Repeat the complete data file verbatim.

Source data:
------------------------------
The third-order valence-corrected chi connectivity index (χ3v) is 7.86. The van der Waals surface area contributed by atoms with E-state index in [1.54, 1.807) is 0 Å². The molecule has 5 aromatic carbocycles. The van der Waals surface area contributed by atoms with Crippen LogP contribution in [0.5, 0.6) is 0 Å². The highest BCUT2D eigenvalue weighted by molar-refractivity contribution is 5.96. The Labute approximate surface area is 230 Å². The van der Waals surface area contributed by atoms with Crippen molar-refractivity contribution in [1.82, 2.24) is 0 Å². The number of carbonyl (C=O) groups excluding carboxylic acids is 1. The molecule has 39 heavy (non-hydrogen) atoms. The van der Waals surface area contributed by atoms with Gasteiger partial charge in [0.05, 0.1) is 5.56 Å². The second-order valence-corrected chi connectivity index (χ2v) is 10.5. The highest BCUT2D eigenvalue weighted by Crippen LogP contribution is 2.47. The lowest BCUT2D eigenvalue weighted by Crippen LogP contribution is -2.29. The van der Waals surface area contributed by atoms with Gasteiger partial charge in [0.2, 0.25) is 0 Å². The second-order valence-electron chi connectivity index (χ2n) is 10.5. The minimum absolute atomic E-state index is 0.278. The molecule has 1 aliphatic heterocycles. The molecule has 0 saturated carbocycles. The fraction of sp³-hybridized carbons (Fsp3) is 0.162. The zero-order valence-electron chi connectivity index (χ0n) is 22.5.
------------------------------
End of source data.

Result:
The third-order valence-corrected chi connectivity index (χ3v) is 7.86. The van der Waals surface area contributed by atoms with E-state index in [1.54, 1.807) is 0 Å². The molecule has 5 aromatic carbocycles. The van der Waals surface area contributed by atoms with Crippen LogP contribution in [0.5, 0.6) is 0 Å². The highest BCUT2D eigenvalue weighted by molar-refractivity contribution is 5.96. The Labute approximate surface area is 230 Å². The van der Waals surface area contributed by atoms with Crippen molar-refractivity contribution in [1.82, 2.24) is 0 Å². The number of carbonyl (C=O) groups excluding carboxylic acids is 1. The molecule has 39 heavy (non-hydrogen) atoms. The van der Waals surface area contributed by atoms with Gasteiger partial charge in [0.05, 0.1) is 5.56 Å². The second-order valence-corrected chi connectivity index (χ2v) is 10.5. The highest BCUT2D eigenvalue weighted by Crippen LogP contribution is 2.47. The lowest BCUT2D eigenvalue weighted by Crippen LogP contribution is -2.29. The van der Waals surface area contributed by atoms with Gasteiger partial charge in [0.2, 0.25) is 0 Å². The second-order valence-electron chi connectivity index (χ2n) is 10.5. The minimum absolute atomic E-state index is 0.278. The molecule has 1 aliphatic heterocycles. The molecule has 0 saturated carbocycles. The fraction of sp³-hybridized carbons (Fsp3) is 0.162. The zero-order valence-electron chi connectivity index (χ0n) is 22.5.